The 20 minute talks interspersed with 5 minute lightning talks kept the day alive and the unconference sessions in the afternoon a) happened, and b) sounded like they were really valuable to people for discussing specific issues. The whole format of the day worked well, although two unconference sessions in the same room was a little distracting, yet it wasn’t an issue in the larger area. And hands up for being guilty of concentrating so much on my own lightning talk that I didn’t come prepared with some unconference topics of my own.

The range of topics from the speakers was diverse and interesting. We heard about intranet engagement, viral chickens, automated testing, childrens intranet launch parties, super-heroes, what not to do, why content publishers don’t want their pages to be found, how to make them findable, how to say “no” and deal with the gimme, gimme, gimme effect, and loads more. I wish Igloo had shown us some real-life examples of problems that they have solved (instead of *logoporn*). That would have been more, like, helpful.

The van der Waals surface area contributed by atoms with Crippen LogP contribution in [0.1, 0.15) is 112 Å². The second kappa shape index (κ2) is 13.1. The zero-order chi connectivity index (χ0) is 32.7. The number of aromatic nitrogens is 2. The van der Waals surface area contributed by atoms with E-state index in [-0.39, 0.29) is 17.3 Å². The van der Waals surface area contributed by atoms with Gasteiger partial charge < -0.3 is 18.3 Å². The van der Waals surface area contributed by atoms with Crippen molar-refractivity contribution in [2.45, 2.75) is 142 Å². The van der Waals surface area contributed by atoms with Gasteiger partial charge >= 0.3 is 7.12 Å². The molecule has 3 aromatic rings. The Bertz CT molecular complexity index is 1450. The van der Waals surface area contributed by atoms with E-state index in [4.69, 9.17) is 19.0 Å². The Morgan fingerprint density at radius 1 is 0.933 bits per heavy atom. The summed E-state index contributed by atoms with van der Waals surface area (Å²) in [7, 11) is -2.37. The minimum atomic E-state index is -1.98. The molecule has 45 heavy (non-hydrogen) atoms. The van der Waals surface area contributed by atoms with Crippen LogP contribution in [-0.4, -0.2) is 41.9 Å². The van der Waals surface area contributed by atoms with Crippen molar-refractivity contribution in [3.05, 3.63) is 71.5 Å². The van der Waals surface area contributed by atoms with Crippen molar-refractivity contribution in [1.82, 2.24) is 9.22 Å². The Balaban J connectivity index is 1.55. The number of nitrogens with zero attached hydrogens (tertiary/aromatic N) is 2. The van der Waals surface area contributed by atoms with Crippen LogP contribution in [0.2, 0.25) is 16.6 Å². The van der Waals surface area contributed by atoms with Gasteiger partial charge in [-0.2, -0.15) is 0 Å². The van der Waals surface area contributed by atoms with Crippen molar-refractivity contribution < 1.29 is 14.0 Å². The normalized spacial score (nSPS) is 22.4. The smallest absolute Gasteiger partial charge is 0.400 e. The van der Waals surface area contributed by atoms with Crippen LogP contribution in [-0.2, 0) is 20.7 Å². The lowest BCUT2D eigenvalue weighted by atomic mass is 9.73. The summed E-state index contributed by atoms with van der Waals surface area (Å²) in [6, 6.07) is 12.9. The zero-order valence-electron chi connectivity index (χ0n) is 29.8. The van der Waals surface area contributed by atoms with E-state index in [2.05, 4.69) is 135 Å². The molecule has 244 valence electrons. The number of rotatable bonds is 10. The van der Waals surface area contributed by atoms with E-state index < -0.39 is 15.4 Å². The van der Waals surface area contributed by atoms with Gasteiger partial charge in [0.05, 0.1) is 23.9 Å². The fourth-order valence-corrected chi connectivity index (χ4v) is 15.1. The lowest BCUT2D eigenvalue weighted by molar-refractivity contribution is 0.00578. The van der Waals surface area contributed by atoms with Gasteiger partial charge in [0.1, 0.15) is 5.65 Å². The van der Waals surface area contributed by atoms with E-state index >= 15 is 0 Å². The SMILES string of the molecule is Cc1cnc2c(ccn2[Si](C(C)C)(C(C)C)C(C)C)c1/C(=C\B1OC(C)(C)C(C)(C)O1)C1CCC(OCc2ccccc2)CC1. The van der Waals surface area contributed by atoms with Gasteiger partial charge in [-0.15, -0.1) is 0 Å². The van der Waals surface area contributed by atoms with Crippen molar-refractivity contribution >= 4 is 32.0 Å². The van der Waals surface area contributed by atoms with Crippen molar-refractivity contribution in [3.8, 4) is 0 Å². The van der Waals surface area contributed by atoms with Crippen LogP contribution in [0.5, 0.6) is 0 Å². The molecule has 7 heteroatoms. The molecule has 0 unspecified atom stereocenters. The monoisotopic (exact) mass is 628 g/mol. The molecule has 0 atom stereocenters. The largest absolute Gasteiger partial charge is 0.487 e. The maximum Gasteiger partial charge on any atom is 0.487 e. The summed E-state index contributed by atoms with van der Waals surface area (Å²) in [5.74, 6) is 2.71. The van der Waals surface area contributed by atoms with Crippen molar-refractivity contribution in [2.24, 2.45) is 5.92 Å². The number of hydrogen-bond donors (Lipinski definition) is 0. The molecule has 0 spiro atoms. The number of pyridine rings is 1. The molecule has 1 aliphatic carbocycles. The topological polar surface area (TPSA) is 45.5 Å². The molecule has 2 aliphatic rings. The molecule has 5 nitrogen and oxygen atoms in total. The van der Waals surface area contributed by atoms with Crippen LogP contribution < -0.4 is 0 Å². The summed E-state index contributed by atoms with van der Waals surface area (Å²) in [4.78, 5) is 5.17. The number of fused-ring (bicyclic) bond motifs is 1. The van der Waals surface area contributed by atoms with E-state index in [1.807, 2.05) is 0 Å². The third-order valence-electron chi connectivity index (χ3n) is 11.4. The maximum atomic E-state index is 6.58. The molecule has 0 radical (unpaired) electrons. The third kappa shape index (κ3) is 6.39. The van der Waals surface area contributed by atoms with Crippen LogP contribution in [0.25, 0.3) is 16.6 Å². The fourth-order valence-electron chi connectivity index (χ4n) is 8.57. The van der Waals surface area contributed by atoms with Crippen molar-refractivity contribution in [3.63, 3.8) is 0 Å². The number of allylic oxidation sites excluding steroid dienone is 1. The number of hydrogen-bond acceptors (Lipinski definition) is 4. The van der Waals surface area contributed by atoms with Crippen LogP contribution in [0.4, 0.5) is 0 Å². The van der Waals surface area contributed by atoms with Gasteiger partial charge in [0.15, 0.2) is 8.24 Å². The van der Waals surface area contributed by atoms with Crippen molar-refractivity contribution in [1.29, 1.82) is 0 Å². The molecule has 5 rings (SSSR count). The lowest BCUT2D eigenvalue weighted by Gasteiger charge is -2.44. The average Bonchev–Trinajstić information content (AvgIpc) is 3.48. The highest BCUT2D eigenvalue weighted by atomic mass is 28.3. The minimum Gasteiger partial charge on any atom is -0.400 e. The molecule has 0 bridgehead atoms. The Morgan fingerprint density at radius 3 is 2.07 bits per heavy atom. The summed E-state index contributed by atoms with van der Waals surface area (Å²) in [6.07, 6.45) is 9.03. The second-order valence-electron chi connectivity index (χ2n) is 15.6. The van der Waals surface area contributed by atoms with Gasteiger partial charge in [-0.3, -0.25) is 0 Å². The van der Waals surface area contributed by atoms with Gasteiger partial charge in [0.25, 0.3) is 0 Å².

My lightning talk was on content and how we used the gov.uk approach of breaking down information into tasks and guides.

 

Massive thanks to Wedge and Brian for creating this event, to all the sponsors and speakers and people who paid for a ticket.

There’s an Eventify feed from the day.

And here are some of my favourite funnies of the day: